I have been looking around the Amarillo Municipal Code. I was trying to figure out if the City Council had a choice in scheduling the city election on May 9 on Mother’s Day Weekend. This arose because of a lot of local buzz that the council had set the election for Mother's Day Weekend to suppress turnout. The idea here is that a low turnout favors the status quo. It is a testament to how cynically a lot of people in Amarillo view their elected officials for the issue to arise this way.
I wanted to see for myself and found part of the code, but it isn’t helpful: “The regular municipal elections of the City of Amarillo shall be held on the date allowed by state law that occurs on or nearest to May 1 in each odd numbered year. If state law provides two election dates which are equally near May 1, the Council shall select one.”
I asked my Facebook friends if someone could point me to the state law that ties in with the city code on this. My friend, Bill McHugh, found the citation in the state election code that has settled the issue: the choice of date was unavoidable. The codestates that elections occur on “the second Saturday in May in an odd-numbered year … .” I don’t know why we need the ordinance in the Municipal Code when the state law is so specific, but there it is.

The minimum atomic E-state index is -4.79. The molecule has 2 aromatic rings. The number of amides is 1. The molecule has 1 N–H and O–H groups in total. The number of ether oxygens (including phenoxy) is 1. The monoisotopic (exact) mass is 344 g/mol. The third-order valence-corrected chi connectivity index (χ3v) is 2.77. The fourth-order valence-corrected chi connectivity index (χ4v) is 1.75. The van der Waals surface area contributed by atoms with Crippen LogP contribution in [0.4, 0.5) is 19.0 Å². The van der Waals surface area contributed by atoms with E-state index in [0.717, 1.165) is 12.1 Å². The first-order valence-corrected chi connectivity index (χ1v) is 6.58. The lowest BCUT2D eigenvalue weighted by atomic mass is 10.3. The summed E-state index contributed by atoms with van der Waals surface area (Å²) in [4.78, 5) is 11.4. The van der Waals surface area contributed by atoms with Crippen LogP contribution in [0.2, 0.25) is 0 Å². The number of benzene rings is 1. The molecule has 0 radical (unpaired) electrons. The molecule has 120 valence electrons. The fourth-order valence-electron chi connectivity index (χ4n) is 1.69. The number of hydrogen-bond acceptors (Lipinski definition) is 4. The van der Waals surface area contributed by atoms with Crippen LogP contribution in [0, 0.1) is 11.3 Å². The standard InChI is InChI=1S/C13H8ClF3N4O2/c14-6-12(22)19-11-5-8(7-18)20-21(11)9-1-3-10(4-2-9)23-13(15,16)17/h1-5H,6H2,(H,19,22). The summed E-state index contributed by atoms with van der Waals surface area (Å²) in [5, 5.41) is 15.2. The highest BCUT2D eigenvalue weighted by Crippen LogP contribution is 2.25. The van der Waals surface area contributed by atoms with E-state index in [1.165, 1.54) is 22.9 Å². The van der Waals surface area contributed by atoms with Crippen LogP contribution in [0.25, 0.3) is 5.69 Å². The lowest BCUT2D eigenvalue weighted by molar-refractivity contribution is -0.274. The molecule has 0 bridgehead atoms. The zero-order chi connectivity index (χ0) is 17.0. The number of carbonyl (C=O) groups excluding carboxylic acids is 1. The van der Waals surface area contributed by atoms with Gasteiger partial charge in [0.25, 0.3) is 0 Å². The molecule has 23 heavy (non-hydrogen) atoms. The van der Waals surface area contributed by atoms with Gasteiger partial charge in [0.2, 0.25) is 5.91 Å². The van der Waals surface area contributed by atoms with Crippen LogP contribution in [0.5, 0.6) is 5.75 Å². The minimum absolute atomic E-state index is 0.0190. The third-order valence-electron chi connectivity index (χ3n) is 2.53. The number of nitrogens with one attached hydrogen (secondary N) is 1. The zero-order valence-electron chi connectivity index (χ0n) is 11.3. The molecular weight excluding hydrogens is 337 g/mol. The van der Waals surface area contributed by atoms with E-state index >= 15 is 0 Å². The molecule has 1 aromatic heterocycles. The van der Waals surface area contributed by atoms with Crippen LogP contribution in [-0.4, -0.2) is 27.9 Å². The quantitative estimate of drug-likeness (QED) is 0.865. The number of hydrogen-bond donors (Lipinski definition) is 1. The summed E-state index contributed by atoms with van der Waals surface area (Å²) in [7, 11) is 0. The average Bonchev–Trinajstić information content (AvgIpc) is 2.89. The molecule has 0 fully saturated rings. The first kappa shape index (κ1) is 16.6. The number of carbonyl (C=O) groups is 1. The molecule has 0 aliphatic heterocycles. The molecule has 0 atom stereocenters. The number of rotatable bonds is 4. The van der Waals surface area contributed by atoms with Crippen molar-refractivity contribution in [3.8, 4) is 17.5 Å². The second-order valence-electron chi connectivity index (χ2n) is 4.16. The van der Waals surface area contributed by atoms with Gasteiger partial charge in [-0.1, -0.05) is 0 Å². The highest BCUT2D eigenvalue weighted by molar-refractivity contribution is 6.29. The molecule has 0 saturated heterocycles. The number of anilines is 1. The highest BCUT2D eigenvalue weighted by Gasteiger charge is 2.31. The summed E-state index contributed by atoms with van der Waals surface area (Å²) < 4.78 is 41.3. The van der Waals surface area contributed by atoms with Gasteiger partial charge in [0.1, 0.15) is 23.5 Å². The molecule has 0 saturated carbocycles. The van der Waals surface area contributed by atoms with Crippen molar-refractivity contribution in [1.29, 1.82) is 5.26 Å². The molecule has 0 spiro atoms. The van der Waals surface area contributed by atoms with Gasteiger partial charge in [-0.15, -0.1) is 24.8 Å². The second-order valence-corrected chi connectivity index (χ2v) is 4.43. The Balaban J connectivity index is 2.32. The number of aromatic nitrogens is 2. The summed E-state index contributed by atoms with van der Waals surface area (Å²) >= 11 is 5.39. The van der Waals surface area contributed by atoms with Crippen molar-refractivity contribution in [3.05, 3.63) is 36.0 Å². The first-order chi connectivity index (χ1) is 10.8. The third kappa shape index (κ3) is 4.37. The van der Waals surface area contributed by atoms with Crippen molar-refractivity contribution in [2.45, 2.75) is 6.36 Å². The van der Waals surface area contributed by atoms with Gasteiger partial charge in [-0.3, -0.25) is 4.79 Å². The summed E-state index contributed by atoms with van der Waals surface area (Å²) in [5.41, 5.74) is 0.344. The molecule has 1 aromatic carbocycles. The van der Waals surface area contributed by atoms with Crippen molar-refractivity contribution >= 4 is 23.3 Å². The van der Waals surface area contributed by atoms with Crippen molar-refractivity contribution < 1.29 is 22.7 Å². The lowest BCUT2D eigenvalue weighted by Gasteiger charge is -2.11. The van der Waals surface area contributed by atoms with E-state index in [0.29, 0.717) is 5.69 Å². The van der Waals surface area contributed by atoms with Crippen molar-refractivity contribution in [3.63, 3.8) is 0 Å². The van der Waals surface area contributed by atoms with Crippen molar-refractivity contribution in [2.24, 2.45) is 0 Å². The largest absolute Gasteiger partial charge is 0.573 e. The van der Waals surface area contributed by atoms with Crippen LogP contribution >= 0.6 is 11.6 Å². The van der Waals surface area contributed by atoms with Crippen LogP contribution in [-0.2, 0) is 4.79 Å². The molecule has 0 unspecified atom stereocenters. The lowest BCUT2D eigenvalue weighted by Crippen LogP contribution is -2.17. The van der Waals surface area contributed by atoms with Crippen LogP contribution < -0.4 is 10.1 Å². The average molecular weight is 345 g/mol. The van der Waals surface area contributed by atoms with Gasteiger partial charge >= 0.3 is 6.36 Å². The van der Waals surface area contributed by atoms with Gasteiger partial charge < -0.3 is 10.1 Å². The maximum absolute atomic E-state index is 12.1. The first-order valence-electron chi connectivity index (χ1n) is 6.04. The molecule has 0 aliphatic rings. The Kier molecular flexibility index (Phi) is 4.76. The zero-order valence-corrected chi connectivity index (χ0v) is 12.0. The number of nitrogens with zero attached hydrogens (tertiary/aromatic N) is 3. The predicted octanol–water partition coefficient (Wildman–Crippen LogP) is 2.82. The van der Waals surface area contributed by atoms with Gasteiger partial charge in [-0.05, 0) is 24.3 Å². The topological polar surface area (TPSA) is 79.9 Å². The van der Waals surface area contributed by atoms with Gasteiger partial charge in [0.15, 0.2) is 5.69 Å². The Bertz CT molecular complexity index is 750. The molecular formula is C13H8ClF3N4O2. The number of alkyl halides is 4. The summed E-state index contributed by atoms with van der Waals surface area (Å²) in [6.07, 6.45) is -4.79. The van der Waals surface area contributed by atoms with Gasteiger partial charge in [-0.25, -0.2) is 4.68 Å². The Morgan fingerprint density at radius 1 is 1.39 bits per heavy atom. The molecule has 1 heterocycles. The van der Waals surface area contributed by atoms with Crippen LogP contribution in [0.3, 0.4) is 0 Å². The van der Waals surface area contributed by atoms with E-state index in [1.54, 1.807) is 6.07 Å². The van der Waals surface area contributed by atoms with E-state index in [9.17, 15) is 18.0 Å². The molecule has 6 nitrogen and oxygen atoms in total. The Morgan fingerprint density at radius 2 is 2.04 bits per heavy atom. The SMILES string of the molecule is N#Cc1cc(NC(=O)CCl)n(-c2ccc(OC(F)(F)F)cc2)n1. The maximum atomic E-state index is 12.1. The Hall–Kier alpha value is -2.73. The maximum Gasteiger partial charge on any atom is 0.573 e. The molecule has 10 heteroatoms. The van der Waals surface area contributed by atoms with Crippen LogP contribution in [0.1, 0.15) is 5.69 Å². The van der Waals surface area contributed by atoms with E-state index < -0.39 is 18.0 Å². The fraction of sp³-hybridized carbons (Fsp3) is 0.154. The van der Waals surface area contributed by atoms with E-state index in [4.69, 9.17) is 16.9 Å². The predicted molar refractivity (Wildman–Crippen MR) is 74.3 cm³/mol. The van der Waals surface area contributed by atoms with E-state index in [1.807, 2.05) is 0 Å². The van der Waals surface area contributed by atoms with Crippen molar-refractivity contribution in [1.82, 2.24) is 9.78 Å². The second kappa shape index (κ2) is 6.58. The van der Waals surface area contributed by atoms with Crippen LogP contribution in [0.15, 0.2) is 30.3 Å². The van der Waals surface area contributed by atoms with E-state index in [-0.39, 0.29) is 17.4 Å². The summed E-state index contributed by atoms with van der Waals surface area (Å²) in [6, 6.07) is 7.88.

But I also found something else interesting. The Amarillo City Council has the power to conduct investigations and has subpoena power, the power to compel and power to charge those resisting providing information with contempt. Clickhere to see this part of the ordinance, but I call it to your attention because it provides a basis for one of the first things the new council should undertake.
What is that, you may ask?
It’s to launch two investigations of entities which operate on behalf of the city, the Amarillo Economic Development Corp. and Downtown Amarillo Inc. You might want to argue that these are not “any office or department of the City government,” but don’t forget The Amarillo Independent won a ruling from the Texas Attorney General that would apply here. The ruling the Indy won some years ago forced DAI to behave like a government entity, making it fully subject to the Open Meetings and Public Records acts. The basis was that DAI was funded by the government to carry out a governmental function. The same logic would apply to the AEDC.
Such an investigation might be the only way to learn what has really gone on behind the closed doors at these two entities. The public’s right to know that is long overdue. Given the track record of the City Council, Amarillo Economic Development Corp. and Downtown Amarillo Inc., wanting this investigation is not cynical.